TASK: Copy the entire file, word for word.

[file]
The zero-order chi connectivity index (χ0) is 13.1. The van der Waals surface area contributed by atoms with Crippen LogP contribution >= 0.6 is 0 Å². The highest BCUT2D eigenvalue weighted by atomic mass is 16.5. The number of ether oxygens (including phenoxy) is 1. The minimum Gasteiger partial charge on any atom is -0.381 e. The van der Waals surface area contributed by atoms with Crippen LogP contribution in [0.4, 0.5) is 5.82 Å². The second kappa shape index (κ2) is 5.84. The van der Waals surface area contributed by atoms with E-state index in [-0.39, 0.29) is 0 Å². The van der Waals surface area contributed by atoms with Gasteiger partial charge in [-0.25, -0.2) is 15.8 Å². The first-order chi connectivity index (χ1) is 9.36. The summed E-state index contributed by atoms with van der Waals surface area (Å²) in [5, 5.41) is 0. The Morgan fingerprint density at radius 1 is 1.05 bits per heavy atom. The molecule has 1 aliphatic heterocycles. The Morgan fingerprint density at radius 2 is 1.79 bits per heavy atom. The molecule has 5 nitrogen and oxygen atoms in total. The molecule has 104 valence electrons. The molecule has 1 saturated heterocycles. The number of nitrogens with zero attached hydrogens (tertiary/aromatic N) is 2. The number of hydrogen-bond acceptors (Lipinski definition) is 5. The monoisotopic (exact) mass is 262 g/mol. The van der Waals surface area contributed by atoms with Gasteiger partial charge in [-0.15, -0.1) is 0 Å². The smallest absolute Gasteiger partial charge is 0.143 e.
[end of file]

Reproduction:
The zero-order chi connectivity index (χ0) is 13.1. The van der Waals surface area contributed by atoms with Crippen LogP contribution >= 0.6 is 0 Å². The highest BCUT2D eigenvalue weighted by atomic mass is 16.5. The number of ether oxygens (including phenoxy) is 1. The minimum Gasteiger partial charge on any atom is -0.381 e. The van der Waals surface area contributed by atoms with Crippen LogP contribution in [0.4, 0.5) is 5.82 Å². The second kappa shape index (κ2) is 5.84. The van der Waals surface area contributed by atoms with E-state index in [-0.39, 0.29) is 0 Å². The van der Waals surface area contributed by atoms with Gasteiger partial charge in [-0.25, -0.2) is 15.8 Å². The first-order chi connectivity index (χ1) is 9.36. The summed E-state index contributed by atoms with van der Waals surface area (Å²) in [5, 5.41) is 0. The Morgan fingerprint density at radius 1 is 1.05 bits per heavy atom. The molecule has 1 aliphatic heterocycles. The Morgan fingerprint density at radius 2 is 1.79 bits per heavy atom. The molecule has 5 nitrogen and oxygen atoms in total. The molecule has 104 valence electrons. The molecule has 1 saturated heterocycles. The number of nitrogens with zero attached hydrogens (tertiary/aromatic N) is 2. The number of hydrogen-bond acceptors (Lipinski definition) is 5. The monoisotopic (exact) mass is 262 g/mol. The van der Waals surface area contributed by atoms with Gasteiger partial charge in [-0.15, -0.1) is 0 Å². The smallest absolute Gasteiger partial charge is 0.143 e.